Figure 6 shows the bending losses of the COP-coated fibers based on SUS tubing measured with (a) a 10.6-μm CO2 laser and (b) a 532-nm laser diode. In this test, the laser light was coupled to the measured fiber via a short (15-cm long) hollow optical fiber. As mentioned above, this short fiber tip was used as a mode coupler to eliminate high-order modes. As a result, the low order modes are efficiently excited in the measured fiber and therefore, the measured losses become much lower than those in the loss spectra (Figure 4 and Figure 5) measured with an incoherent light.
In Figure 6a,b, the measured bending losses of a COP-coated fiber based on silica-glass capillary tubing are also shown for comparison. For mid-infrared CO2 laser light (Figure 6a), the straight loss of the COP-coated fiber was 0.75 dB. This loss increases to 3.2 dB when the fiber is bent 180 degrees. The measured losses of the SUS fiber coincide with those of the silica-glass based fiber. This result confirms that the acrylic-silicone resin coating functions well as a base layer that smooths the inner surface of SUS tubing. The losses of the fiber without a COP layer are much higher than the COP-coated fiber, and therefore, we find that a highly uniform COP layer is formed inside the SUS tubing with the help of the resin base coating.
For the visible laser, as shown in Figure 6b, the transmission loss is increased by the COP film formed on top of the silver layer because the reflection of silver is itself very high in the visible region. However, we confirm that the COP film does not largely affect the bending loss when the thickness is optimized, as shown in Figure 5a. Although the loss in the 180-degree bent fiber is as high as 20 dB, the green light transmitted through the fiber was clearly visible, confirming the feasibility of a COP-coated fiber based on SUS tubing for endoscopic applications in which a visible beam is needed at the target end. We also performed mechanical bending tests for samples of the fabricated fibers. The results of bending tests showed that the minimum elastic bending radius is 85 mm and that the fiber starts to snap at a bending radius of 2.5 mm.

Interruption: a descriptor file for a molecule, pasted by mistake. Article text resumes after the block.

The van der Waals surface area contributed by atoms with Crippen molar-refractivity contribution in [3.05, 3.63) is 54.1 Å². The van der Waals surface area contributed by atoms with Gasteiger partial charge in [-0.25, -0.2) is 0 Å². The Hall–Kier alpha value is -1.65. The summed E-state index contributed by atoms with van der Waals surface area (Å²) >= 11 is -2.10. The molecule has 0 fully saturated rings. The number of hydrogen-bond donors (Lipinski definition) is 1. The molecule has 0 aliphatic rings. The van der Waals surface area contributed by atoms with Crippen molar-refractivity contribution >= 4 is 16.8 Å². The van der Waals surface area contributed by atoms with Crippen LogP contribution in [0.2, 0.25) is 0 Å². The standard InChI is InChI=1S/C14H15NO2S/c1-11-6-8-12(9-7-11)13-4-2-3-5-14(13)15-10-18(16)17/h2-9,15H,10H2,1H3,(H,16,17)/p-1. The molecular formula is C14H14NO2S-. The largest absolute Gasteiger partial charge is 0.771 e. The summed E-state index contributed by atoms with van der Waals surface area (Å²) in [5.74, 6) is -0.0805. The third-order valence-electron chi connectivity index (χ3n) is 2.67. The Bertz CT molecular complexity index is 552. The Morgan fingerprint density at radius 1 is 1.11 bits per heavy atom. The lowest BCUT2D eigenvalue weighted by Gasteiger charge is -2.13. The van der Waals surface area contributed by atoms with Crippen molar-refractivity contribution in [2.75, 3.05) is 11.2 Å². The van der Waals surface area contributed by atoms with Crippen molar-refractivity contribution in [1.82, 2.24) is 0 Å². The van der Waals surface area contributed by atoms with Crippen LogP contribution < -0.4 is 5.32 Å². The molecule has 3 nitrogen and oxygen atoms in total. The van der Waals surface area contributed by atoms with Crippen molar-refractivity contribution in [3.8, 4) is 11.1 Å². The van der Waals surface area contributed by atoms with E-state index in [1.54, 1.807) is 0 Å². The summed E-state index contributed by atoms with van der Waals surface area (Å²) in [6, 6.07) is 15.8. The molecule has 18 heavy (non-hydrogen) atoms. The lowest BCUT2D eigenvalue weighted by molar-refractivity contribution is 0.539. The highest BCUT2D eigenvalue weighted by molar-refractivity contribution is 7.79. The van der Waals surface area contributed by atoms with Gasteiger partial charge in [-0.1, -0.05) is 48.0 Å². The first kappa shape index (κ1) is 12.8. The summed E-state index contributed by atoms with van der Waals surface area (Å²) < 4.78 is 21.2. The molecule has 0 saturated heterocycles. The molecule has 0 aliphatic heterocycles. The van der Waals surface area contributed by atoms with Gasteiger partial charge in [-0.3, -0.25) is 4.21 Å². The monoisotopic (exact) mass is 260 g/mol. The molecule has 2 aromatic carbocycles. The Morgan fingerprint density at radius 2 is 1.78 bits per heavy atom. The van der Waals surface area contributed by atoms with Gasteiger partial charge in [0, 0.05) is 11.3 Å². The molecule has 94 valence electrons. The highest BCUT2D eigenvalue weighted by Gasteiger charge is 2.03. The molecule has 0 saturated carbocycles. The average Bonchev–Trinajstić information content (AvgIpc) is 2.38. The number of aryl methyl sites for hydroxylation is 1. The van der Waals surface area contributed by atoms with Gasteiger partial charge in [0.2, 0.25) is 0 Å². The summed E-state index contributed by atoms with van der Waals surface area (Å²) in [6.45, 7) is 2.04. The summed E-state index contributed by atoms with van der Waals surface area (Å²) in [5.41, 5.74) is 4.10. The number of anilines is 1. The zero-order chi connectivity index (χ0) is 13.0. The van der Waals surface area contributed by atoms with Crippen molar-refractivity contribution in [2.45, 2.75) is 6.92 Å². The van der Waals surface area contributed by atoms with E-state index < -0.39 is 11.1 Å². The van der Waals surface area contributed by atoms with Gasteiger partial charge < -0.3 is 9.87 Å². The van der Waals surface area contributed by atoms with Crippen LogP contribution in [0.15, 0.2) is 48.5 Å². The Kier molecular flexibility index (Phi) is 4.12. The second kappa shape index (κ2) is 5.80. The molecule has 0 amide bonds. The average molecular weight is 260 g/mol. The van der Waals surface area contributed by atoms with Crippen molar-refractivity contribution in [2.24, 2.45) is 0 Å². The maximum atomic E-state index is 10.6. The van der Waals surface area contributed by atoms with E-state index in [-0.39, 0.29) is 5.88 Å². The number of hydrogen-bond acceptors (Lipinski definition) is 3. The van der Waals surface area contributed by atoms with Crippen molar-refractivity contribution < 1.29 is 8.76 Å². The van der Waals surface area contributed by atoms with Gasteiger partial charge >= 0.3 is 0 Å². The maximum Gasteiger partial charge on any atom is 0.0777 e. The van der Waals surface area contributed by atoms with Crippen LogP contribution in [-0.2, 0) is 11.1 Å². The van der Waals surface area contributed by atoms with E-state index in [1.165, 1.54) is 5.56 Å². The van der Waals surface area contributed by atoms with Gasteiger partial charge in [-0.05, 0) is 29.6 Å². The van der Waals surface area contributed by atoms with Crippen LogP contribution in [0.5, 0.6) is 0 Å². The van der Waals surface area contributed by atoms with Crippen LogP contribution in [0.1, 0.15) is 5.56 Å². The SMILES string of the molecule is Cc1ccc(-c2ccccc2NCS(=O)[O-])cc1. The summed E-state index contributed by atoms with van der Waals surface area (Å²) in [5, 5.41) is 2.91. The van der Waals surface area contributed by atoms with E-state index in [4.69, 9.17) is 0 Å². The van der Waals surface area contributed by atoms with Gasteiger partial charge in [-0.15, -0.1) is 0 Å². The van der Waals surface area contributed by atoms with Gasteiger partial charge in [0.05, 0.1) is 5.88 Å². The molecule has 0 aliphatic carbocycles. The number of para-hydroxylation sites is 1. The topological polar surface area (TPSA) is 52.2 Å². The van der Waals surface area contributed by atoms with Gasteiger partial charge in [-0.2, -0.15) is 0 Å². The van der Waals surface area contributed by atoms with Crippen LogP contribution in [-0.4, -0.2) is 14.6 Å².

The measured losses shown in Figure 6 are summarized in Table 1. Comparing the losses of the SUS-based and the glass-based fibers with COP coating, the losses of the SUS-based fibers are still larger than those of the glass-based fibers for the wavelength of 532 nm because of the larger inner-surface roughness of the SUS-based fibers (70 nm in RMS for the SUS-based fibers and 10 nm in RMS for the glass-based fibers). However, for the mid-infrared laser with a longer wavelength of 10.6 μm, the effect of roughness becomes smaller and the SUS-based fibers show low losses that are comparable to those of the glass-based fibers.
We have proposed a fabrication method for a robust and thin hollow-core optical fibers based on SUS tubing. This fiber is sufficiently flexible and optically robust for endoscopic mid-infrared laser applications. To reduce the inner surface roughness of the SUS tubing, we formed a polymer base layer before depositing silver and optical-polymer layers. By re-coating the resin base layer, the inner surface of the SUS tubing was made smooth enough for an effective optical layer to be formed. Clear interference peaks were observed in both the visible and the mid-infrared regions, so the hollow-core fibers promise low transmission losses for both the CO2 laser and the visible laser diode used in endoscopic procedures.